“Not surprisingly, Reagan refused to consider Gorbachev’s suggestion, and the talks ended the next day, October 12, with no agreement in hand.”
But what this comment does not highlight how Western collaboration had ended the ability of the Soviet espionage system to steal on a regular basis U.S. and Western defense technology. And that SDI was launched after this capability was undercut which meant that the Soviets simply did not know in detail the technologies being funded by Star Wars and their impact on the evolution defense technology.
So sidetracking SDI was not just about trying to get rid of defense capabilities which might attrite Soviet capabilities, but even more importantly accelerate new technologies for which the Soviet military would simply have no near term answer.
In my co-authored book on the return of direct defense in Europe, we started the book by looking at how Western cooperation — not simply the actions of the United States — was crucial to shapign an end game to the Soviet threat to Europe.
This is how we described the role of the Farewell Affair, a key aspect in the change which is hardly ever mentioned in American analyses but was a key reason why SDI had a strategic effect on Gorbachev’s calculations.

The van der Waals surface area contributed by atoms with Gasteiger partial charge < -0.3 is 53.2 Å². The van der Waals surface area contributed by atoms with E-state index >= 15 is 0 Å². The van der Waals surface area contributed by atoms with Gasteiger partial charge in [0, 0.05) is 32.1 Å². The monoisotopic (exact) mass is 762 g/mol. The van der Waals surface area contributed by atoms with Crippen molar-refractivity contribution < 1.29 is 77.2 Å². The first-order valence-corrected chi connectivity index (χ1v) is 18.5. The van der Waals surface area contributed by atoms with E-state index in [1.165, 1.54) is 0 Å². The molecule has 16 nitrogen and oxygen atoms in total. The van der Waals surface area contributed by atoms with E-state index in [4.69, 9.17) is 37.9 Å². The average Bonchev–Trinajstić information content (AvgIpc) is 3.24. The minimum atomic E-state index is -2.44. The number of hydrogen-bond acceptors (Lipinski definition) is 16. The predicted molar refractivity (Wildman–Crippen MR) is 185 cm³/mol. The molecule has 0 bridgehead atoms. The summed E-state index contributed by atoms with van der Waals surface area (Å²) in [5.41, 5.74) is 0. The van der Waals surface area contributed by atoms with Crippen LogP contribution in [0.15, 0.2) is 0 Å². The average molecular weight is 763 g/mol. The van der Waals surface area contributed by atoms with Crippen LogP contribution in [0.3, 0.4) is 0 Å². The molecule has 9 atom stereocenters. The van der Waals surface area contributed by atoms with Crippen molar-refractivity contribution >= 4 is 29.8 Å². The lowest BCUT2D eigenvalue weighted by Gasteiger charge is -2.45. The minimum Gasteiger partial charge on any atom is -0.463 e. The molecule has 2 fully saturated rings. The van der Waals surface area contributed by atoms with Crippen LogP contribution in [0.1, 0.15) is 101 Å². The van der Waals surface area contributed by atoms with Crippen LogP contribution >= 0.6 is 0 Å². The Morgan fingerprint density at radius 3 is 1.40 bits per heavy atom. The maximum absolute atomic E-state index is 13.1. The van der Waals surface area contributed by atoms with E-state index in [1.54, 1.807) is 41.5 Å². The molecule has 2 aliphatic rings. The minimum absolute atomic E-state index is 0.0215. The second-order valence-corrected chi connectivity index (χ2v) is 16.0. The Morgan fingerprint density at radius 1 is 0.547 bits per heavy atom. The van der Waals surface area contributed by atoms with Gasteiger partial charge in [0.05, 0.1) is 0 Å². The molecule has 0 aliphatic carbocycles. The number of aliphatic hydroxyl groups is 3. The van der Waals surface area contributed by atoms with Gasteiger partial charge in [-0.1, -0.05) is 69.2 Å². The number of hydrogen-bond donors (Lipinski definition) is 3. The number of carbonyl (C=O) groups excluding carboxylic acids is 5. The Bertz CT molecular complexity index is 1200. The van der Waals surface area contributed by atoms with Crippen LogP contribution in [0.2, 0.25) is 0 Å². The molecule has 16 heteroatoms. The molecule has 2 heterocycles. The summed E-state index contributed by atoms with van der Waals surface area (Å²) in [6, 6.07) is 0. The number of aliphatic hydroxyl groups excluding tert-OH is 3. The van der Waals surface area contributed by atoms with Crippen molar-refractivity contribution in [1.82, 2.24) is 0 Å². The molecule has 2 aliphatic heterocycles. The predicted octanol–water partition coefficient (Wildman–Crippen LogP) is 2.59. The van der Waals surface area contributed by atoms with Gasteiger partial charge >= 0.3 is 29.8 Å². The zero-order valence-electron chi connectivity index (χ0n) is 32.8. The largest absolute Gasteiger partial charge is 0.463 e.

The other espionage story from the 1980s, namely, the Farewell Affair, provided insights into how a Socialist President of France could work with the “Cowboy” Republican President Reagan to come to common understanding of how to deal with the Soviet threat.
When Reagan became President, in the days before George Schultz joined the team, many of the initial Reagan foreign and security policy team were very ideological and very anti-European in some respects. And not unpredictably, when a President of France was elected who was a socialist and who proceeded to add three communists to his cabinet, this sent out alarm bells to the Administration. It was clear that taking an ideological lens to a complex politician like Mitterrand was not going to take you very far in understanding what he would do in office.
This is always difficult for the often ideologically driven policy process in Washington where “Inside the Beltway” becomes correlated with Inside the World of Global Leadership. And what would become known as the Farewell Affair would certainly prove that. At the heart of the story is a KGB operative, Vladimir Vetrov, a Soviet agent who had served in